WASHINGTON, D.C. – The death sentence issued to a woman who refused to renounce Christianity for Islam in Sudan is an “egregious violation of basic human rights,” Congressman Chris Smith (NJ-04), Chairman of the House congressional panel that oversees U.S. policy in Africa, said today.
“This is an affront to religious freedom everywhere,” Smith said. “The refusal of the government of Sudan to allow religious freedom was one of the reasons for Sudan’s long civil war. The U.S. and the rest of the international community must demand Sudan reverse this sentence immediately.”
The woman, Meriam Yehya Ibrahim, is reported to be eight months pregnant. She was convicted under the Islamist-run government of apostasy (the crime of renouncing or insulting Islam) punishable by death in some Muslim-majority countries. According to news reports, lawyers representing her told Amnesty International that religious clerics in court had asked the 27-year-old Thursday if she would recant her faith, but she told them: "I am a Christian."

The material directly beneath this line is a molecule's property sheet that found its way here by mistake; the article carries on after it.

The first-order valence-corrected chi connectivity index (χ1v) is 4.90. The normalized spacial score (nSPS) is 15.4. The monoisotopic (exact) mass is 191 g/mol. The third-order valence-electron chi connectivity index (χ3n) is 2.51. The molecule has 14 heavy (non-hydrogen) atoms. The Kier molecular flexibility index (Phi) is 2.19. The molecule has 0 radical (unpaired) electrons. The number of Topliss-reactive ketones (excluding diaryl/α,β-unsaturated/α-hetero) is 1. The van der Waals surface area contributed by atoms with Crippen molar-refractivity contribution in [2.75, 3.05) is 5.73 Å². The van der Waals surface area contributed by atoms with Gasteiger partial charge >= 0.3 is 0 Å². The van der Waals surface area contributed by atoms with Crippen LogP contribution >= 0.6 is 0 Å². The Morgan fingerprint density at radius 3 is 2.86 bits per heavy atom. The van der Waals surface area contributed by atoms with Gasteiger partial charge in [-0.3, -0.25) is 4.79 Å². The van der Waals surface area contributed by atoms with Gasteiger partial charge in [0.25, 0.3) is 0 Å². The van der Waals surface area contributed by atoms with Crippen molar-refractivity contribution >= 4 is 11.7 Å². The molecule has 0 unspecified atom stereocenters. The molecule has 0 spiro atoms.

“Mrs. Ibrahim’s willingness to stand-up for her faith—even in the face of death—is a true mark of uncommon courage and bravery,” Smith said. “This case in Sudan mirrors a similar incident 18 months ago in Nigeria in which Boko Haram shot Habila Adamu, who refused to renounce Christianity just like Mrs. Ibrahim.”
Adamu, shot in the head and left for dead, was the only adult male Christian in his village to survive that November 2012 attack. He lived to travel to Washington to give riveting testimony before a congressional hearing Smith held in November 2013: “They asked me, ‘Are you ready to die as a Christian?’ he testified, “and I told them, ‘I am ready,’ but before I closed my mouth, they have fired.”
Smith has held a number of hearings on the Sudanese conflict, including a Feb. 26 hearing, “U.S. Policy Toward Sudan and South Sudan,” by the House Africa, Global Health, Global Human Rights, and International Organizations Subcommittee. It featured lead witness Donald Booth, Special Envoy to Sudan and South Sudan from the U.S. State Department, as well as the human rights organizations the Enough Project, Transatlantic Legislative Group on Counter Terrorism and Amnesty International USA.